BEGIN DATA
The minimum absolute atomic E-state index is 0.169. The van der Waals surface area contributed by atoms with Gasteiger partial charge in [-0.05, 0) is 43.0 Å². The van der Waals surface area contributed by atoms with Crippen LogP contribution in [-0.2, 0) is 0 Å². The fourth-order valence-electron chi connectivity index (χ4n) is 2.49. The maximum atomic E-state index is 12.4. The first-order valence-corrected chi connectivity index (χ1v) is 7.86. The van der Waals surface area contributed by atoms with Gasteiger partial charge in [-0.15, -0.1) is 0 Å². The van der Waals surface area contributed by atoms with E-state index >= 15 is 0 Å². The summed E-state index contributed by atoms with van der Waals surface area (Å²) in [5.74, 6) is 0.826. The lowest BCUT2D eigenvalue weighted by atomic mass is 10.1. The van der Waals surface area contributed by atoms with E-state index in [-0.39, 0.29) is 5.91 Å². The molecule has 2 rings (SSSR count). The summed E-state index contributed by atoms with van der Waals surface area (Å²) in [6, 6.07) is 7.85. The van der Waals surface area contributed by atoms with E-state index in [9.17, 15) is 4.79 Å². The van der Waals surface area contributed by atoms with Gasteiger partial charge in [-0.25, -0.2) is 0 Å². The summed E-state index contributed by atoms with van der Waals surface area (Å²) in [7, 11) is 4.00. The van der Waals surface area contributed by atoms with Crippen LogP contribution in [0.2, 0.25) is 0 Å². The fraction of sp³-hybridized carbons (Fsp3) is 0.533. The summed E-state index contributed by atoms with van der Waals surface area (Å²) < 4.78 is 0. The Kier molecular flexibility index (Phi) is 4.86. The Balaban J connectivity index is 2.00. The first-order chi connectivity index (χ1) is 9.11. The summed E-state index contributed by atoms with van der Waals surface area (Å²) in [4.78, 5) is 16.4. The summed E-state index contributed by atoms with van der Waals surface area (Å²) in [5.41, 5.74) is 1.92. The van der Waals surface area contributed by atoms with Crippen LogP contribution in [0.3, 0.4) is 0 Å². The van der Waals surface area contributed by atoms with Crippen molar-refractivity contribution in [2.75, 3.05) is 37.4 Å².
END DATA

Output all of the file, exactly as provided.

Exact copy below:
The minimum absolute atomic E-state index is 0.169. The van der Waals surface area contributed by atoms with Gasteiger partial charge in [-0.05, 0) is 43.0 Å². The van der Waals surface area contributed by atoms with Crippen LogP contribution in [-0.2, 0) is 0 Å². The fourth-order valence-electron chi connectivity index (χ4n) is 2.49. The maximum atomic E-state index is 12.4. The first-order valence-corrected chi connectivity index (χ1v) is 7.86. The van der Waals surface area contributed by atoms with Gasteiger partial charge in [-0.15, -0.1) is 0 Å². The van der Waals surface area contributed by atoms with E-state index >= 15 is 0 Å². The summed E-state index contributed by atoms with van der Waals surface area (Å²) in [5.74, 6) is 0.826. The lowest BCUT2D eigenvalue weighted by atomic mass is 10.1. The van der Waals surface area contributed by atoms with E-state index in [-0.39, 0.29) is 5.91 Å². The molecule has 2 rings (SSSR count). The summed E-state index contributed by atoms with van der Waals surface area (Å²) in [6, 6.07) is 7.85. The van der Waals surface area contributed by atoms with E-state index in [9.17, 15) is 4.79 Å². The van der Waals surface area contributed by atoms with Gasteiger partial charge in [-0.25, -0.2) is 0 Å². The summed E-state index contributed by atoms with van der Waals surface area (Å²) in [7, 11) is 4.00. The van der Waals surface area contributed by atoms with Crippen LogP contribution in [0.2, 0.25) is 0 Å². The fraction of sp³-hybridized carbons (Fsp3) is 0.533. The summed E-state index contributed by atoms with van der Waals surface area (Å²) < 4.78 is 0. The Kier molecular flexibility index (Phi) is 4.86. The Balaban J connectivity index is 2.00. The first-order chi connectivity index (χ1) is 9.11. The summed E-state index contributed by atoms with van der Waals surface area (Å²) in [4.78, 5) is 16.4. The summed E-state index contributed by atoms with van der Waals surface area (Å²) in [5.41, 5.74) is 1.92. The van der Waals surface area contributed by atoms with Crippen LogP contribution in [0.3, 0.4) is 0 Å². The van der Waals surface area contributed by atoms with Crippen molar-refractivity contribution in [2.75, 3.05) is 37.4 Å².